You can buy packs of furniture sliders at Harbor Freight for really cheap.

I bought two packs, put them under my 8 table legs, and left them there permanently.

I can slide my 10 x 5 layout table on the concrete floor by myself by just giving it long stead pushes or pulls.



Mannyrock

Thanks I will check out Harbor Freight today. The idea of keeping the wood off the concrete floor is cleaner.

I also read about putting down carboard and using rags under the feet and sliding it. The was recommended by movers for heavy furniture. Maybe sliders on cardboard would work. 

I do have it cross braced but may build it up a little more for the big slide.

Last edited by ChiTown Steve

Steve,

If the concrete floor of your basement is finished smooth, then you won't need any cardboard.   The tops of the furniture sliders have a deep foam pad, so the legs of your table will "seat" right down in the foam, and the bottoms of the sliders are ultra smooth, so the table will glide along the floor.

Even if the floor isn't finished smooth, I think the sliders without carboard would be better.  If you put cardboard under the sliders, the soft paper will crush down into the rough concrete and "catch" as you try to slide the table.  This won't happen with the furniture sliders, as they are really hard and smooth on the bottom. 

If you put the cardboard on top of the sliders, then the legs of the table will slip off of the gliders, because the bottoms of the legs won't seat down into the foam on top of the sliders.

Hope this helps.

Mannyrock

I have moved several large layouts and found my best results are with a lot of volunteers around the edges.  Worked great!

Those three wheel per leg furniture dollies come in a wide array of weight capacity which is reflected in their pricing.

The Harbor Freight dollies only are rated at 132 # each.   Probably marginally OK if you never climb up on the platform, but I am getting the HD dollies today rated at 200 # (for another purpose but similar).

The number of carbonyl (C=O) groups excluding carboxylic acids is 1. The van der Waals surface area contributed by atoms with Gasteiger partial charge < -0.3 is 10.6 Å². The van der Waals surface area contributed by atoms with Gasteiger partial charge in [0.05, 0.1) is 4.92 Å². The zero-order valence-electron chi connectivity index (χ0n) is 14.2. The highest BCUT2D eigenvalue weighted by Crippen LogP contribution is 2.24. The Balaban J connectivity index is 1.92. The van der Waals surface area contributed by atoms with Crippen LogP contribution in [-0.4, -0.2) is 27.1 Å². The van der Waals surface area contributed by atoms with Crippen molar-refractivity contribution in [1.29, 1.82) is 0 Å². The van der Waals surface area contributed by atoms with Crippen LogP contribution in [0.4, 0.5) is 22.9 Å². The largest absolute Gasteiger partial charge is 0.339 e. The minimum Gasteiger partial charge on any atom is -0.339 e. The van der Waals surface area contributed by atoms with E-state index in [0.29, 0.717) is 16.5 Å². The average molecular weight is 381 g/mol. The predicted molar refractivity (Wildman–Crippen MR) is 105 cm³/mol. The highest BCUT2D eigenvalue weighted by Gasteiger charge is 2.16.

Very true Tom, but what if his table has 12 legs?   Is it worth buying 12 of the Harbor Freight 3 wheel dollies, for perhaps a once in a decade move of 2 feet?   And if you buy the dollies, how are you going to put them under the legs one at a time, and what type of metal fasteners would you have to use to secure them?    Two short angle irons plus screws for every leg?

The sliders are ultra cheap, easy to slip under the bottoms of the legs,  and you can just leave them in place.  :-)



Mannyrock

Mannyrock,

I use sliders for carpet, they work like magic on carpet.

No, I do not use the tri rollers for moving a layout,  I like to use volunteers.

One of the biggest layouts on OGR used dozens of tri rollers on a hard surface floor with success when he cut it apart to enlarge his pike.  He used lots of volunteers to raise the platforms up onto the rollers.

At $60 per dozen of HF tri rollers plus some helpers vs damaging a layout...I would go for the rollers, then sell them on Craig's list.

Personally, most all of my layout is mounted on cinder block walls without legs. Nothing is moving.

unpretty construction photos Feb 11 002

Modules from my previous layout and other assorted left overs are mounted on the painted knees.

unpretty construction photos Feb 11 005

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  • unpretty construction photos Feb 11 005
Last edited by Tom Tee